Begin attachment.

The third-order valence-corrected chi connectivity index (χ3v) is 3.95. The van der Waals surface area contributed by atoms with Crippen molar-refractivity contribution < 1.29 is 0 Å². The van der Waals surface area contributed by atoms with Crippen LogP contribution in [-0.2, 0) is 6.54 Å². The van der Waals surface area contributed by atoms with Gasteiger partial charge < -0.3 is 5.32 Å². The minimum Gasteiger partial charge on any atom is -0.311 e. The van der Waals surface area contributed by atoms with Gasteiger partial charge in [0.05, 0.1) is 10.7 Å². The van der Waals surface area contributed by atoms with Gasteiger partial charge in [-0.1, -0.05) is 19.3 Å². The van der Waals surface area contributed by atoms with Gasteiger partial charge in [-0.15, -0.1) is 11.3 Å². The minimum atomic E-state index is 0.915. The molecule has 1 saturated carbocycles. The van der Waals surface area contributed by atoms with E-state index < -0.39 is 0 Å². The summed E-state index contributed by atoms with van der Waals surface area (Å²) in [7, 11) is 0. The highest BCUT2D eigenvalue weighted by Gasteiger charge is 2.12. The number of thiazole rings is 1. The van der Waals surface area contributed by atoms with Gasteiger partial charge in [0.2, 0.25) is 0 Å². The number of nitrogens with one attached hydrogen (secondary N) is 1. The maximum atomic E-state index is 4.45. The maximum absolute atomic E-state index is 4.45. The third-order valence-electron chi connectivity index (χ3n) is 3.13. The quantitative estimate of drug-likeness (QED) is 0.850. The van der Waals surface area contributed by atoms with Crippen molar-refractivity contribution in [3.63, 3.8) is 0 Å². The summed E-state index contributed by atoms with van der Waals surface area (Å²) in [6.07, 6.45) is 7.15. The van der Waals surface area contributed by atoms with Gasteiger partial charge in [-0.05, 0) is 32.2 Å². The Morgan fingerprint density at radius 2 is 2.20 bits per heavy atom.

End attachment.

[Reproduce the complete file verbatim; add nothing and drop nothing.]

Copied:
The third-order valence-corrected chi connectivity index (χ3v) is 3.95. The van der Waals surface area contributed by atoms with Crippen molar-refractivity contribution < 1.29 is 0 Å². The van der Waals surface area contributed by atoms with Crippen LogP contribution in [-0.2, 0) is 6.54 Å². The van der Waals surface area contributed by atoms with Gasteiger partial charge < -0.3 is 5.32 Å². The minimum Gasteiger partial charge on any atom is -0.311 e. The van der Waals surface area contributed by atoms with Gasteiger partial charge in [0.05, 0.1) is 10.7 Å². The van der Waals surface area contributed by atoms with Gasteiger partial charge in [-0.1, -0.05) is 19.3 Å². The van der Waals surface area contributed by atoms with Gasteiger partial charge in [-0.15, -0.1) is 11.3 Å². The minimum atomic E-state index is 0.915. The molecule has 1 saturated carbocycles. The van der Waals surface area contributed by atoms with E-state index < -0.39 is 0 Å². The summed E-state index contributed by atoms with van der Waals surface area (Å²) in [7, 11) is 0. The highest BCUT2D eigenvalue weighted by Gasteiger charge is 2.12. The number of thiazole rings is 1. The van der Waals surface area contributed by atoms with Gasteiger partial charge in [0.2, 0.25) is 0 Å². The number of nitrogens with one attached hydrogen (secondary N) is 1. The maximum atomic E-state index is 4.45. The maximum absolute atomic E-state index is 4.45. The third-order valence-electron chi connectivity index (χ3n) is 3.13. The quantitative estimate of drug-likeness (QED) is 0.850. The van der Waals surface area contributed by atoms with Crippen molar-refractivity contribution in [3.63, 3.8) is 0 Å². The summed E-state index contributed by atoms with van der Waals surface area (Å²) in [6.07, 6.45) is 7.15. The van der Waals surface area contributed by atoms with Gasteiger partial charge in [-0.05, 0) is 32.2 Å². The Morgan fingerprint density at radius 2 is 2.20 bits per heavy atom.